“I made the mistake of sitting on what I’d accomplished and not working on things. It seems that he wasn’t able to find a way to win in the last few months, but that could come back suddenly.”

“DAILY TENNIS NEWS WIRE”
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Old 12-04-2011, 05:37 PM   #445
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Default Re: Novak News & Interviews Vol.2

That Agape talk show with Novak and Jelena Gencic should be here.
http://www.studiob.rs/ in 25 min. It's local TV, I've have never watched them online...I hope it works, and yeah..it's on Serbian.
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Old 12-04-2011, 05:58 PM   #446
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Default Re: Novak News & Interviews Vol.2

Well i hope those healthy issues are only history,and that Nole has found the solution,just like he did this year.

I can't view the link above,hopefully someone will put it on YouTube
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Old 12-05-2011, 10:04 AM   #447
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Default Re: Novak News & Interviews Vol.2

I really liked agape last night, Jelena is a great woman.
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Old 12-08-2011, 04:32 PM   #448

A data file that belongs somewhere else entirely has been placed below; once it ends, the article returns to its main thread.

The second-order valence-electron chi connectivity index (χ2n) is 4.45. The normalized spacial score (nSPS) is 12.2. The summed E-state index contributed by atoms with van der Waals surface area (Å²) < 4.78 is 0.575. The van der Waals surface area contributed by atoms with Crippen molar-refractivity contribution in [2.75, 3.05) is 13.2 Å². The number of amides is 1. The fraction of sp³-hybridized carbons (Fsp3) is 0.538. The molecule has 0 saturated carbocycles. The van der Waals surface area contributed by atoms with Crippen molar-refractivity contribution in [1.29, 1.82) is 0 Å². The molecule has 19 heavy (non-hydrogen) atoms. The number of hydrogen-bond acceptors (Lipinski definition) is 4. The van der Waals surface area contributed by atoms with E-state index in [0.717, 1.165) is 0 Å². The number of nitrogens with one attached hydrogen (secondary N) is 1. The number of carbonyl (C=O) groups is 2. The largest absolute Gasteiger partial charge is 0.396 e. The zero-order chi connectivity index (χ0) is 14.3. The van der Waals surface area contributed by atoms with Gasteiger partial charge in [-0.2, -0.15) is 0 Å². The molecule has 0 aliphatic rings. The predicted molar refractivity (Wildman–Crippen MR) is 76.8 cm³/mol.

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Default Re: Novak News & Interviews Vol.2



http://sports.yahoo.com/tennis/news?...vic-prizemoney

Djokovic ends season with record prize money
Dec 7, 2011

LONDON (AP)—Novak Djokovic has ended the season with a record $12.6 million in prize money.

The 24-year-old Serb won 10 titles in 2011, including three Grand Slams, to beat the previous record of $10.1 million shared by Rafael Nadal for his 2010 season and Roger Federer for 2007.

Djokovic moved ahead of Andre Agassi to fourth on the career prize money list with $32.9 million. Federer leads that list with $67.4 million.

The No. 2-ranked Nadal collected $7.7 million in 2011 to take his career earnings to $45 million and move ahead of Pete Sampras into second place on the all-time list.
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Old 12-08-2011, 04:41 PM   #449
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Default Re: Novak News & Interviews Vol.2

He earned it all by himself and so well deserved.
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Old 12-09-2011, 09:18 PM   #450
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Default Re: Novak News & Interviews Vol.2

Quote:
Originally Posted by tangerine_dream View Post


http://sports.yahoo.com/tennis/news?...vic-prizemoney

Djokovic ends season with record prize money
Dec 7, 2011

LONDON (AP)—Novak Djokovic has ended the season with a record $12.6 million in prize money.

The 24-year-old Serb won 10 titles in 2011, including three Grand Slams, to beat the previous record of $10.1 million shared by Rafael Nadal for his 2010 season and Roger Federer for 2007.

Djokovic moved ahead of Andre Agassi to fourth on the career prize money list with $32.9 million. Federer leads that list with $67.4 million.

The No. 2-ranked Nadal collected $7.7 million in 2011 to take his career earnings to $45 million and move ahead of Pete Sampras into second place on the all-time list.
So basically if I ever run into Novak and I'm short on cash, I'm asking for a 100 dollars. At the very least.